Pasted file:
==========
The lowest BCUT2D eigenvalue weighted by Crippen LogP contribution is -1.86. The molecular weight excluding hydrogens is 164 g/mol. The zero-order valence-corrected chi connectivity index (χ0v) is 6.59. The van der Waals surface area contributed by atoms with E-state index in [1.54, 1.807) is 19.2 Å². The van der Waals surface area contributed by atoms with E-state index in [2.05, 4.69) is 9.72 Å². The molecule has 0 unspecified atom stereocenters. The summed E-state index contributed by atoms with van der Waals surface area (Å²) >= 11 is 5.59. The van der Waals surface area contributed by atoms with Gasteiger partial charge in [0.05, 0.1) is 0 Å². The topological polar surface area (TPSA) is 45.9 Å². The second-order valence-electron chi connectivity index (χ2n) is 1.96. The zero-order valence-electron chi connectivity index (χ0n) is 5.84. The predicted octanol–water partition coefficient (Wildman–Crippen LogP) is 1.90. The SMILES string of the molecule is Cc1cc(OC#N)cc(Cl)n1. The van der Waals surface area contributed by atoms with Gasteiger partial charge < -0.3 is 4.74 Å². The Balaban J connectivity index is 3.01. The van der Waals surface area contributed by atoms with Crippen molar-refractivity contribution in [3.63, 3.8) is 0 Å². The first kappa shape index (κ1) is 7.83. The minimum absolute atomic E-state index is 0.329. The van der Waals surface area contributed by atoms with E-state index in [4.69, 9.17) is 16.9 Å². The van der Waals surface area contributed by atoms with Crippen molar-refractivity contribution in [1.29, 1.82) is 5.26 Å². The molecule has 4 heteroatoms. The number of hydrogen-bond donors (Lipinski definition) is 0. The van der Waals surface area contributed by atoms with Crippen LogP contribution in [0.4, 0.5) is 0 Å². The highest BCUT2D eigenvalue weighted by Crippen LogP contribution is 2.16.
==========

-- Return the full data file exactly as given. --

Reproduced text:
The lowest BCUT2D eigenvalue weighted by Crippen LogP contribution is -1.86. The molecular weight excluding hydrogens is 164 g/mol. The zero-order valence-corrected chi connectivity index (χ0v) is 6.59. The van der Waals surface area contributed by atoms with E-state index in [1.54, 1.807) is 19.2 Å². The van der Waals surface area contributed by atoms with E-state index in [2.05, 4.69) is 9.72 Å². The molecule has 0 unspecified atom stereocenters. The summed E-state index contributed by atoms with van der Waals surface area (Å²) >= 11 is 5.59. The van der Waals surface area contributed by atoms with Gasteiger partial charge in [0.05, 0.1) is 0 Å². The topological polar surface area (TPSA) is 45.9 Å². The second-order valence-electron chi connectivity index (χ2n) is 1.96. The zero-order valence-electron chi connectivity index (χ0n) is 5.84. The predicted octanol–water partition coefficient (Wildman–Crippen LogP) is 1.90. The SMILES string of the molecule is Cc1cc(OC#N)cc(Cl)n1. The van der Waals surface area contributed by atoms with Gasteiger partial charge < -0.3 is 4.74 Å². The Balaban J connectivity index is 3.01. The van der Waals surface area contributed by atoms with Crippen molar-refractivity contribution in [3.63, 3.8) is 0 Å². The first kappa shape index (κ1) is 7.83. The minimum absolute atomic E-state index is 0.329. The van der Waals surface area contributed by atoms with E-state index in [4.69, 9.17) is 16.9 Å². The van der Waals surface area contributed by atoms with Crippen molar-refractivity contribution in [1.29, 1.82) is 5.26 Å². The molecule has 4 heteroatoms. The number of hydrogen-bond donors (Lipinski definition) is 0. The van der Waals surface area contributed by atoms with Crippen LogP contribution in [0.4, 0.5) is 0 Å². The highest BCUT2D eigenvalue weighted by Crippen LogP contribution is 2.16.